New England was founded by spiritualists escaping feudalistic persecution in Europe. Puritans, Lutherans, Jews, Quakers – even Shakers. It's hardly surprising then that personal retreats of every denomination abound, from cliffs overlooking the Atlantic to the nestled maple groves of Vermont.
Striving to create heaven on earth, the Shakers practiced sexual and racial equality long before it was considered PC. They cohabitated as celibate pacifists and communally worked the land. Needless to say, the sect eventually died out. The Enfield (New Hampshire) Shaker compound consisted of more than 200 buildings and farmed over 3,000 acres between Mt. Assurance and Mascoma Lake. The site, subsequently owned by the Missionaries of Our Lady of La Salette, is now managed as a museum and organic community garden by a non-profit organization whose mission it is to preserve the 200 years of religious history here.
Overnight accommodations are available in the historic seven-story Great Stone Dwelling, the largest building ever constructed by a Shaker community. You can also take a tour of the eight remaining historic buildings. The Mary Keane Chapel contributed by the missionaries houses a Casvant organ and Zettler Studio stained-glass windows.
Perhaps better known is the Shaker Village that the utopians called "The City of Peace" with its round stone barn in Hancock, Massachusetts. Tours are available of this preserved 20-structure Berkshire Mountain site between the months of April and October.
Star Island Family Retreat and Conference Center, a National Historic Place, is a Unitarian Universalism–inspired facility ten miles off the New Hampshire coast. Located on the second-largest of the nine Isles of Shoals, Star Island has been providing liberal spiritual programming since 1916.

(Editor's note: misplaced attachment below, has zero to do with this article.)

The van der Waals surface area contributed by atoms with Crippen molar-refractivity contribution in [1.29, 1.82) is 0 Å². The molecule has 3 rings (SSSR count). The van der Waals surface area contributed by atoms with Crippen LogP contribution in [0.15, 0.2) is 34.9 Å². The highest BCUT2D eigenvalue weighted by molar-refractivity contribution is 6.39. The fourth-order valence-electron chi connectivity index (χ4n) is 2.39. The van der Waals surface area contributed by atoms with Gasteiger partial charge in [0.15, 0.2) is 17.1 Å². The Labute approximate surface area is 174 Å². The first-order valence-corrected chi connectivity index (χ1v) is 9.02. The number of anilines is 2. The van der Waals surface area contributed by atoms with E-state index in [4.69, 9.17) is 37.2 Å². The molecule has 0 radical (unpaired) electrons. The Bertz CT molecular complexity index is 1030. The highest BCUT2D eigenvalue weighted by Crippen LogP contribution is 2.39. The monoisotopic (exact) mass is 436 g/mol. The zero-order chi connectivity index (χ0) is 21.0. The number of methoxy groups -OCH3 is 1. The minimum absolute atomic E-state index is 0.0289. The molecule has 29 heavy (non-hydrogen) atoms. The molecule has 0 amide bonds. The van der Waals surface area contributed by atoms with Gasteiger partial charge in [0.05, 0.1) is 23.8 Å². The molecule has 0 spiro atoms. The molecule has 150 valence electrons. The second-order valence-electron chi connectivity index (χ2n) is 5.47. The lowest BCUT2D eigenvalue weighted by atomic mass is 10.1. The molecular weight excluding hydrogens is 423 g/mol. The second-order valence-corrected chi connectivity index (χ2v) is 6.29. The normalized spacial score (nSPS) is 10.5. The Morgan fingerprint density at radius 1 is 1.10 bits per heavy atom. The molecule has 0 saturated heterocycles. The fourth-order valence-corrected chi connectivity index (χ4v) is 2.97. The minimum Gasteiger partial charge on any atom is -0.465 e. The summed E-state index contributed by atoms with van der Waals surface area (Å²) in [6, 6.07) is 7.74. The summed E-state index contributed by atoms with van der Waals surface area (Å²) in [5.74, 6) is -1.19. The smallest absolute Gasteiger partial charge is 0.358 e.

The hundred-year-old Oceanic Hotel offers a glimpse of the Victorian Grand Hotel Era, when Star Island attracted notable celebrities such as Nathaniel Hawthorne. The stone Gosport Chapel (top), built in 1800 on the island's highest point of land, is the backdrop for a cherished island ritual: the evening lantern-lit (previously with whale oil) procession up the hill into the church, where the lanterns are then hung on brackets in order to illuminate the non-electric structure.
Rated by Yankee Magazine as one of the top 10 most desired summer job/volunteer sites in New England, Star Island is entrenched in history and surrounded by protected wildlife habitat. Spend just the day kayaking around the island, or bunk up overnight indulging in the windswept sounds of the sea. Wednesday evenings is Lobster Night.
In 1953, the Benedictine monks founded the Weston Priory, one of the coolest places on the planet. Why? Because it’s a quiet place with scenic vistas and home to some of the most hospitable folks alive.
Adjacent to the Green Mountain National Forest just a few miles up a windy road from the colonial village of Weston, Vermont (of WestonPlayhouse fame), the singing monks open their doors to visitors for Saturday evening services. In the summertime, acoustic services are held outdoors on the hilltop, surrounded by organic gardens and forested trails as the sun sets over the valley. Overnight accommodations are available for people (singles or couples) without children.
The National Park Service maps a trail of historic synagogues built in Connecticut. Although most were built ornately in the cities, a small clapboard temple was erected in Milford in 1920 overlooking the Long Island Sound. Due to the hundreds of Jewish families summering there, the area became known as “Bagel Beach.”
If your revelations occur best in the solitude found miles away from modern distractions, then check out the rustic lodges available through the Appalachian Mountain Club. The hike-in White Mountain Huts in New Hampshire are situated above the treeline near lakes or waterfalls. Lodging can be had in Acadia National Park where the mountains fall into the ocean or at higher elevations in Maine’s Moosehead Lake Region.
About an hour south of Burlington International Airport, the Victorian Adirondack–style lakefront stone cottages at Basin Harbor, a National Historic Trust–designated Historic Hotel in Vergennes, Vermont, are well worth the visit to the Northeast. They're ultra-romantic – bring your honey, light a fire, drink some vino and remember why life’s worth living.